Students should understand that slavery and race are intimately connected, that slavery came to be associated with blackness, and that white people developed racist ideas to justify enslaving people of color.
What Else Should My Students Know?
8.A Differences, whether real or perceived, can make some people feel that it is OK to treat others badly, to exploit other people and to believe that some people are better than others.
8.B The power of ownership and enslavement made people feel that their perceived superiority was real.
8.C Enslavers punished and tortured people because they felt superior and wanted to make money.
8.D Perceptions of racial differences remain in the United States today. These perceptions continue to impact whether all people are truly free.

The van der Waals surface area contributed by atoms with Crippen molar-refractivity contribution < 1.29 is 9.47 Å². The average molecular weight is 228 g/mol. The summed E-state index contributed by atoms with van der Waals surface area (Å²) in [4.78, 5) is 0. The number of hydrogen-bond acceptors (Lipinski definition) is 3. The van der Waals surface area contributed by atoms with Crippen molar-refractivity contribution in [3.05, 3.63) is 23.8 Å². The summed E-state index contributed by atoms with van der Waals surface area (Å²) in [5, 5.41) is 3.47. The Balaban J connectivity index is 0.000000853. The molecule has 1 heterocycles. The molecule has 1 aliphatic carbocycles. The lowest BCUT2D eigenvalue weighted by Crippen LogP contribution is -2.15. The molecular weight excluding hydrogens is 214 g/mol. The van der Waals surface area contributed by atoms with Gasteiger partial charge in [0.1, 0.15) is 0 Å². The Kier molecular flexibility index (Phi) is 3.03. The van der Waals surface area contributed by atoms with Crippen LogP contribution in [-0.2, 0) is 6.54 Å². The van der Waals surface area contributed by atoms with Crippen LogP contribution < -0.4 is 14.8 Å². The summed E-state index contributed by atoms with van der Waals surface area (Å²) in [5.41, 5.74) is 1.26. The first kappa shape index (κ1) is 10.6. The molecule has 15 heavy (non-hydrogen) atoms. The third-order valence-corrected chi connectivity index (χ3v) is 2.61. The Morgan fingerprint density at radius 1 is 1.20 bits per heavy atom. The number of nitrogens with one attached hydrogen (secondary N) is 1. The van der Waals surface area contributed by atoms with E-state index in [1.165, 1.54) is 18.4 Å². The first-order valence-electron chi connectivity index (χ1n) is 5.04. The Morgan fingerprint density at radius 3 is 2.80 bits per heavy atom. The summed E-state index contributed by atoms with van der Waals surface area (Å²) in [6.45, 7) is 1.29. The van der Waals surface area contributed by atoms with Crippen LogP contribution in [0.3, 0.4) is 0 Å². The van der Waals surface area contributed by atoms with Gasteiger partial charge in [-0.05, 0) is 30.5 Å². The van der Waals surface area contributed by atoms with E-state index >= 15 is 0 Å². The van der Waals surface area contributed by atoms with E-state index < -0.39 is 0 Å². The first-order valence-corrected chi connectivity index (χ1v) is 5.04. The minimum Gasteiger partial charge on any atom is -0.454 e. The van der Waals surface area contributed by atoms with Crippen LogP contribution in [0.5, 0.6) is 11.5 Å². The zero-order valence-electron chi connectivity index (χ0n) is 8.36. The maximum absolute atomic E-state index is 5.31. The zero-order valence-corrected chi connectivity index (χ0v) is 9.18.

How Can I Teach This?
- Students should consider how people perceive differences and the ways that these perceptions can become prejudices. Activities including examining portraits and creating paper plate portraits will help to make these conversations concrete.
- Books such as The Skin You Live In, The Colors of Us, Let’s Talk About Race and Red: A Crayon’s Story provide accessible entry points to engage students in conversations about the social perceptions of and construction of race.
- A series of lessons about the “Different Colors of Beauty” offers concrete and age-appropriate activities to support examination of skin color and diversity.
- Students should learn that slavery was not always a function of race. Students should also learn that many Indigenous people and Africans were enslavers before (and, in some cases, after) European invasions and that older practices of slavery were not racialized.